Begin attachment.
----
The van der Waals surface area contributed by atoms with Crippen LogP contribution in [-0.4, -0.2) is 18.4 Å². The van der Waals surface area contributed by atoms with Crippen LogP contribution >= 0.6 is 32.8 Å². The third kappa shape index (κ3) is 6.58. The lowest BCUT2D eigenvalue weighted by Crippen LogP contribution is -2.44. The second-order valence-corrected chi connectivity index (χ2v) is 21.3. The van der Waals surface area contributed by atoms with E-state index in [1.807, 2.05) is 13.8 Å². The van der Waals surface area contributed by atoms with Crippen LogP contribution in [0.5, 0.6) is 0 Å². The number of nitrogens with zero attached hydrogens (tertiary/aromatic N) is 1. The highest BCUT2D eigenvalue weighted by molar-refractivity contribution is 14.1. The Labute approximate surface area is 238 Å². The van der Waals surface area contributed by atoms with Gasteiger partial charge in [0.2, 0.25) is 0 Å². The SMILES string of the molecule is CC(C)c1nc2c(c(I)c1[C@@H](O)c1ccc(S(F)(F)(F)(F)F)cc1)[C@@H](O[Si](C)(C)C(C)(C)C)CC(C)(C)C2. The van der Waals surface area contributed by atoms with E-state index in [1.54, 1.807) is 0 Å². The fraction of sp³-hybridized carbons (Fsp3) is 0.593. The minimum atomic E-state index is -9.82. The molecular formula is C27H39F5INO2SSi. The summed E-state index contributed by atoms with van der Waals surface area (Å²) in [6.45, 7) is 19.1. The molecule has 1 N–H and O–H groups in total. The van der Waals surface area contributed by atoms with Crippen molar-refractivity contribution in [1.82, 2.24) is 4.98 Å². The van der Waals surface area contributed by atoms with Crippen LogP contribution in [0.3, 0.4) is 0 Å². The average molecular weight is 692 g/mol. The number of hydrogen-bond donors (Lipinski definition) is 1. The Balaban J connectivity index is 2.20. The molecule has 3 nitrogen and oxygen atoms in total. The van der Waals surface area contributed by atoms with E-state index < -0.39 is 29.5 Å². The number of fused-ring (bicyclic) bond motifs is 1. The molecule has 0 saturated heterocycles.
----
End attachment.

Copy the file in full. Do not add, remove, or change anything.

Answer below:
The van der Waals surface area contributed by atoms with Crippen LogP contribution in [-0.4, -0.2) is 18.4 Å². The van der Waals surface area contributed by atoms with Crippen LogP contribution >= 0.6 is 32.8 Å². The third kappa shape index (κ3) is 6.58. The lowest BCUT2D eigenvalue weighted by Crippen LogP contribution is -2.44. The second-order valence-corrected chi connectivity index (χ2v) is 21.3. The van der Waals surface area contributed by atoms with E-state index in [1.807, 2.05) is 13.8 Å². The van der Waals surface area contributed by atoms with Crippen LogP contribution in [0.5, 0.6) is 0 Å². The number of nitrogens with zero attached hydrogens (tertiary/aromatic N) is 1. The highest BCUT2D eigenvalue weighted by molar-refractivity contribution is 14.1. The Labute approximate surface area is 238 Å². The van der Waals surface area contributed by atoms with Gasteiger partial charge in [0.2, 0.25) is 0 Å². The SMILES string of the molecule is CC(C)c1nc2c(c(I)c1[C@@H](O)c1ccc(S(F)(F)(F)(F)F)cc1)[C@@H](O[Si](C)(C)C(C)(C)C)CC(C)(C)C2. The van der Waals surface area contributed by atoms with E-state index in [1.54, 1.807) is 0 Å². The fraction of sp³-hybridized carbons (Fsp3) is 0.593. The minimum atomic E-state index is -9.82. The molecular formula is C27H39F5INO2SSi. The summed E-state index contributed by atoms with van der Waals surface area (Å²) in [6.45, 7) is 19.1. The molecule has 1 N–H and O–H groups in total. The van der Waals surface area contributed by atoms with Crippen molar-refractivity contribution in [1.82, 2.24) is 4.98 Å². The van der Waals surface area contributed by atoms with Crippen LogP contribution in [0.3, 0.4) is 0 Å². The average molecular weight is 692 g/mol. The number of hydrogen-bond donors (Lipinski definition) is 1. The Balaban J connectivity index is 2.20. The molecule has 3 nitrogen and oxygen atoms in total. The van der Waals surface area contributed by atoms with E-state index < -0.39 is 29.5 Å². The number of fused-ring (bicyclic) bond motifs is 1. The molecule has 0 saturated heterocycles.